Despite such contradictions, and combined with the intensification of Mugabe/ZANU-PF's post-election closing down of institutional/legal space for ``normal'' opposition politics, there remained a dominant belief amongst oppositional intellectuals and activists/leaders that there was no need to change the strategic framework, although there was one call for ``civil society'' to ``break the bond with the MDC'' and focus on grassroots ``bread and butter'' struggles as the means to build an independent mass base capable of mounting a ``meaningful challenge to the Mugabe dictatorship and neo-liberalism''.[ii]

The continued pursuit, after the 2002 election, by the vast majority of oppositional forces of a strategy of inclusion -– i.e., participation in the institutional and representational framework under a Mugabe-ZANU-PF run state combined with occasional, short-lived and largely ineffective spurts of mass action designed to mobilise domestic and international opinion -– only served to further splinter such forces and catalyse a growing political disillusionment amongst the general populace. In turn, this paved the way for Mugabe/ZANU-PF to not only survive, but to strengthen their hold on state power, provide new avenues of accumulation for the bureaucratic, managerial and military elite, intensify their onslaught against the remaining little institutional and legal space available for ``normal'' democratic politics and manipulate racial and ethnic solidarities both internally and regionally. The few (politically and ideologically) left voices that remained in Zimbabwe recognised this. In a stinging 2004 ``review'', the International Socialist Organisation of Zimbabwe (ISOZ) stated that the opposition had sent ``confusing signals of the way forward and strategy by the leadership to the rank and file ... It was not clear what the decisive grand strategy was -– mass action or talks? Where action was done it was done in a half-hearted, half-organized manner with unrealistic illusions of a one–off big bang action to overthrow Mugabe's dictatorship. This reflected the now overwhelming influence of the party by the cowardly bourgeois and petite bourgeois sections ... who were and still are hostile to serious mass action for fear of revolution.''[iii]

The impact of such confusion was evident in the late 2004 call by the NCA for a boycott of the 2005 parliamentary elections, where the stated purpose of the boycott was to pressure the Mugabe government into ``meaningful'' changes to the constitution. The NCA claimed that it would ``employ various strategies and there are a number that we are mulling at the moment ... boycotting the election is just one option. People can disturb the whole purpose by deliberately spoiling ballot papers or just disrupt the whole process so that it does not even take place... but it will be a matter of strategy.''[iv] Not only was strategy becoming confused with tactics, but it was clear that there really was no alternative strategy outside of the now well-worn path of knocking on the door of existent (but now extremely minimalist) institutional and legal space.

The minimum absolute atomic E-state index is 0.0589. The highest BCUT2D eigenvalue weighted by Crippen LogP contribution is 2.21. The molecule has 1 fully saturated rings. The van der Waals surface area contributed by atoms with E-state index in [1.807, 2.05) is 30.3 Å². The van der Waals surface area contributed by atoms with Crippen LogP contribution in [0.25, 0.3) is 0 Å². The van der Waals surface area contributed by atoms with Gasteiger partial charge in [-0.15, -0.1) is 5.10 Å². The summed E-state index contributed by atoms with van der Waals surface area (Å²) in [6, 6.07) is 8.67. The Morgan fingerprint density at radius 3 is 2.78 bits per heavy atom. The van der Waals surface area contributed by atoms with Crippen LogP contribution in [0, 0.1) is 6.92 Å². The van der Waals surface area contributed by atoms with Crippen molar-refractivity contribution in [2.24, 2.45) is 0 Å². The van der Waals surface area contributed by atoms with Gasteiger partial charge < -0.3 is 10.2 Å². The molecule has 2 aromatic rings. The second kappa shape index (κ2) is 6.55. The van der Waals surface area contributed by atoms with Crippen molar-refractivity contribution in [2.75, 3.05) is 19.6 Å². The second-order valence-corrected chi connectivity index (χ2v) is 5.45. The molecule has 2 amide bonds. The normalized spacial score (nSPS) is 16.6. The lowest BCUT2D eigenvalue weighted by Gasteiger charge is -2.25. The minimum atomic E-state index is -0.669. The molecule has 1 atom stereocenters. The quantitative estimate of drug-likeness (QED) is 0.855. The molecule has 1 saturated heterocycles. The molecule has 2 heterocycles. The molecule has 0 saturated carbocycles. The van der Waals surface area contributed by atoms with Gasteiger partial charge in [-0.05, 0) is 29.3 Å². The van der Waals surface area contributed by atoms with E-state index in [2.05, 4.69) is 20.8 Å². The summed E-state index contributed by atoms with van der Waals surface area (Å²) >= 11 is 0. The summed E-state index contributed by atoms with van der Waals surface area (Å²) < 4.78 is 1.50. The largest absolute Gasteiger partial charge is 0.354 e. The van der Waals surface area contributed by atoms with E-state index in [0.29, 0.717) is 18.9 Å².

Not surprisingly then, the boycott tactic fell apart, the MDC contested the 2005 elections and Mugabe/ZANU-PF (for the third time) rigged and bullied their way to an electoral ``victory''. And once again, the main voices of the opposition cried foul, threatened all sorts of ``people’s power'' mass action to bring Mugabe to his knees and turned even further towards the pillar of regional/international opinion. That none of these tactical ``measures'' effected any meaningful/sustained change in the political and/or socioeconomic status quo -– such change having now become the sole preserve, even if backward, of the ever-intensifying kleptocratic and dictatorial rule of Mugabe/ZANU-PF -- was further confirmation (if ever that was needed) of the strategic cul-de-sac into which the main opposition forces had driven themselves. The subsequent leadership-dominated in-fighting and occurrence of factional violence within the MDC, eventually leading to a split, was nothing more than the logical outcome of such. Even while record amounts of donor funds found their way into the coffers of a plethora of ``oppositional'' NGOs, the repressive toll of a rapacious state combined with a precipitous decline in the social and economic fabric of Zimbabwean society ensured that by 2007, more than a third of the population resided outside Zimbabwe's borders, the average life expectancy had nosedived to the late 30s and inflation was running close to 100,000%.

MDC returns to failed strategy

Such a state of affairs had led another grassroots activist to offer a belated, but crucial, riposte: ``Whilst terms like legitimacy, governance, and constitution are legitimate the ordinary man and woman on the street interprets the crisis more in terms of its socio-economic havoc. Thus we must articulate our agenda in terms of questions of hunger, poverty, wages, availability of ARVs [anti-AIDS medicines], affordable sanitary pads, student grants, water and electricity cut offs, collapse of municipal services, harassment of cross border traders and vendors, food shortages, transport costs, price increases, access to land and so on. This is the language that will resonate with people's day-to-day lives.''[v]